Armenia is a small country in south-west Asia with a population of only 3 million people. But it has a sizable place in spiritual history: most historians believe that in 301 AD, it became the first country in the world to adopt Christianity.
Today, around 95% of Armenians are Christian, and the country’s pious history can be traced back through some of its ancient sites and monuments. (Credit: Rodolfo Contreras)
The spiritual leader
According to legend, the first head of the Armenian Apostolic Church was Gregory the Illuminator, son of the nobleman named Anag who assassinated Armenia’s King Khosrov II. Gregory’s father was executed for his crime, but Gregory managed to flee to Cappadocia, where he was raised by bishop St. Firmilian.
As an adult, Gregory returned to his homeland in hopes of converting the Armenian king ‒ and, by extension, the Armenian people ‒ to Christianity. When he learned of Gregory’s homecoming, King Tiridates III, son of the murdered King Khosrov II, had Gregory imprisoned. The king insisted that his prisoner renounce Christianity, but Gregory refused to. After around thirteen years of imprisonment, Gregory had managed to convince Tiridates of the power of faith, converting the king himself into the religion. And so in 301 AD, Tiridates III declared Christianity the state religion of Armenia. (Credit: Rodolfo Contreras)
Traces of the past
The fortress of Garni is perched on the edge of a cliff near the Garni village in central Armenia’s Kotayk Province. Built in the 1st Century AD by King Tiridates I, the temple within the fortress predates the spread of Christianity in Armenia and is said to have been built for a sun god in Armenian mythology.
Many Pagan temples were destroyed when King Tiridates III declared Christianity the official state religion, but Garni is one of the few that survived. Today it stands as a symbol of Armenian Neopaganism, and receives more than 136,000 visitors annually, making it one of Armenia’s most popular tourist sites. (Credit: Rodolfo Contreras)
Church of a saint
West of the Armenian capital city of Yerevan is Vagharshapat, a city known as the country’s ‘holy capital’. Located here is St. Gayane Church (pictured); constructed in 630 and now a Unesco World Heritage Site, St. Gayane was built on the site of the execution of Abbess Gayane, who was killed by King Tiridates III for being Christian prior to his own conversion. Gayane was named a saint by the Armenian Church; her grave lies under St. Gayane. (Credit: Rodolfo Contreras)
A former dungeon
Khor Virap is a monastery located in the Ararat Plain in south-east Armenia, where Tiridates III imprisoned Gregory the Illuminator upon his return.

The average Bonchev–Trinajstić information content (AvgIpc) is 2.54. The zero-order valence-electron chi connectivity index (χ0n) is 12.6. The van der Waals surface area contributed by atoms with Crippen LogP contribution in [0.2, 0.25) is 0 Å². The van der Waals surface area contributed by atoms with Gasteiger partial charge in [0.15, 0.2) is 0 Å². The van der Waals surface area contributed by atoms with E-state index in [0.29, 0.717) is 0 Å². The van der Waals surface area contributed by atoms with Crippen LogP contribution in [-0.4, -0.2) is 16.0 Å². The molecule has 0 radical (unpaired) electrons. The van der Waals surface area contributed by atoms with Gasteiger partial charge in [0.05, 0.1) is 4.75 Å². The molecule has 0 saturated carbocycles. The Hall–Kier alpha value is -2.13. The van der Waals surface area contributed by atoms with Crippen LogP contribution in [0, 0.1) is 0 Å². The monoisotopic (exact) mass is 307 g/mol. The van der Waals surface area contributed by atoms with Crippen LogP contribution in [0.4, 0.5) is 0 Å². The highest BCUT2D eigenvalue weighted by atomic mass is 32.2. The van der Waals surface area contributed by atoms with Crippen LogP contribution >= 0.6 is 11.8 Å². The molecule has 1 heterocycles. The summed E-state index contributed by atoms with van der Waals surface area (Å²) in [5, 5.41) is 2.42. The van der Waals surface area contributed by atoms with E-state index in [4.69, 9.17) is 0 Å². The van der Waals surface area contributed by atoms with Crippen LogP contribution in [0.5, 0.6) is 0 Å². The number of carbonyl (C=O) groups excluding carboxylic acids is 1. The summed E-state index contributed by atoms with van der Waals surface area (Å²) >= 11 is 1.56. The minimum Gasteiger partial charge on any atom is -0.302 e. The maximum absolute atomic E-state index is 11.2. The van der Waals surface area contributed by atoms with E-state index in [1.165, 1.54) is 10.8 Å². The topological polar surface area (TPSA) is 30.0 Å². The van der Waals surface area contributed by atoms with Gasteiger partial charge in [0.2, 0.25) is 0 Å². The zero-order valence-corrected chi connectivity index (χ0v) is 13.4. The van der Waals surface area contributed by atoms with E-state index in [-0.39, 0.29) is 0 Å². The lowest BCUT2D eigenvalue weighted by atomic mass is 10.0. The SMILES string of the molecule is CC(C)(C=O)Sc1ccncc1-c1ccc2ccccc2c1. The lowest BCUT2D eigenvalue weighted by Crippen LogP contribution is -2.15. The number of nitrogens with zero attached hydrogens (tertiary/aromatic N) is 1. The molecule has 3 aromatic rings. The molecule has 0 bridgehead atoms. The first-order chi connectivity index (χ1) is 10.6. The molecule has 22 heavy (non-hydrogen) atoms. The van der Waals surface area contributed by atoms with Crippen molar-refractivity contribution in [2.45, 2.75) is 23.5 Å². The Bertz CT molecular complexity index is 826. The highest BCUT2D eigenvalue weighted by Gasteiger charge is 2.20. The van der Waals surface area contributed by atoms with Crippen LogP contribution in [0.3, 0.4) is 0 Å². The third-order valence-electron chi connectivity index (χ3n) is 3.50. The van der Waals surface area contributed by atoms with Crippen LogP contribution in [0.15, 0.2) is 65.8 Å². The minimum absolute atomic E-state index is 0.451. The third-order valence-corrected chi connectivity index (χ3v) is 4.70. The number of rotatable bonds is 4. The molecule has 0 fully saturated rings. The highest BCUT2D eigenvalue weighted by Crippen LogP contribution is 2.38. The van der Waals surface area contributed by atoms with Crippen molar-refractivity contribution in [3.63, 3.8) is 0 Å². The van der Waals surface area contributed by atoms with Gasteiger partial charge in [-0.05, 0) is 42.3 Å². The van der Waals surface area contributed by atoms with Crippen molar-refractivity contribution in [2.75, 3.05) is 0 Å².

The chapel of Khor Virap was first built in 642 over the dungeon to honour Gregory, and a larger chapel and monastery were added in 1662. Today, Khor Virap is one of the most visited sites in Armenia. Its chapel is a popular spot for marriages and baptisms. (Credit: Rodolfo Contreras)
Northeast of Garni is the Monastery of Geghard. A Unesco World Heritage Site, the monastery was first founded in the 4th Century by Gregory the Illuminator following the Christianisation of Armenia, but other structures in the complex date up to the 13th Century. Previously named Airivank, or ‘cave monastery’, some of Geghard’s chambers extend into the adjacent mountain, giving them a cavernous look.
According to the legend, the monastery was named Geghard (which means ‘spear’ in Armenian) around this time, when the spear that allegedly pierced Jesus Christ on the cross was brought to the site. It is said to have been kept in Geghard for 500 years before being taken to Etchmiadzin Cathedral in Vagharshapat, where it remains on display today. (Credit: Rodolfo Contreras)
Blessed in war
Zorats Church in Yeghegis, a town in southern Armenia’s Vayots Dzor Province, was built in the 14th Century, when the country was under Mongol control and at war with the Syrian Mamluks. The church consists only of an elevated altar and two side vestries. Due to the altar’s height, historians believe the church was used to bless Armenian soldiers mounted on their horses before they left for combat. (Credit: Rodolfo Contreras)
Cemetery of salvation
Khachkars, or stones carved with crosses and floral motifs, were primarily seen as a symbol of salvation of the soul, either living or deceased. First created around the 9th Century, khachkars were often erected in converted Pagan temples as symbols of a new faith. Today, these stones are part of the Unesco list of Intangible Cultural Heritage.
Noratus Cemetery (pictured) in Gegharkunik Province has the largest existing cluster of khachkars in the country: more than 800 stones, each with a unique design. The khachkars in Noratus are some of the earliest existing examples of the art, with some of them dating back to the 10th Century. (Credit: Rodolfo Contreras)
An ancient graveyard
Comparable in age and appearance to England’s Stonehenge, Karahunj is located in Armenia’s Syunik Province, south of Yerevan. It covers an area of approximately 70,000 sq miles and consists of tombs, a central ring and rows of megaliths that could date back 7,000 years.
Historians believe Karahunj served as a prehistoric burial ground, as it was common for the dead to be buried in cists and covered with slabs of stone during the Bronze Age. The ring of megaliths has a diameter of up to 45m, with rocks as tall as 2.8m weighing up to 10 tonnes. Around a third of the 223 stones on the site have small, circular holes cutting through the rock, which some scientists believe could have been created for astronomical observation, which would likely make Karahunj the world’s oldest observatory. (Credit: Rodolfo Contreras)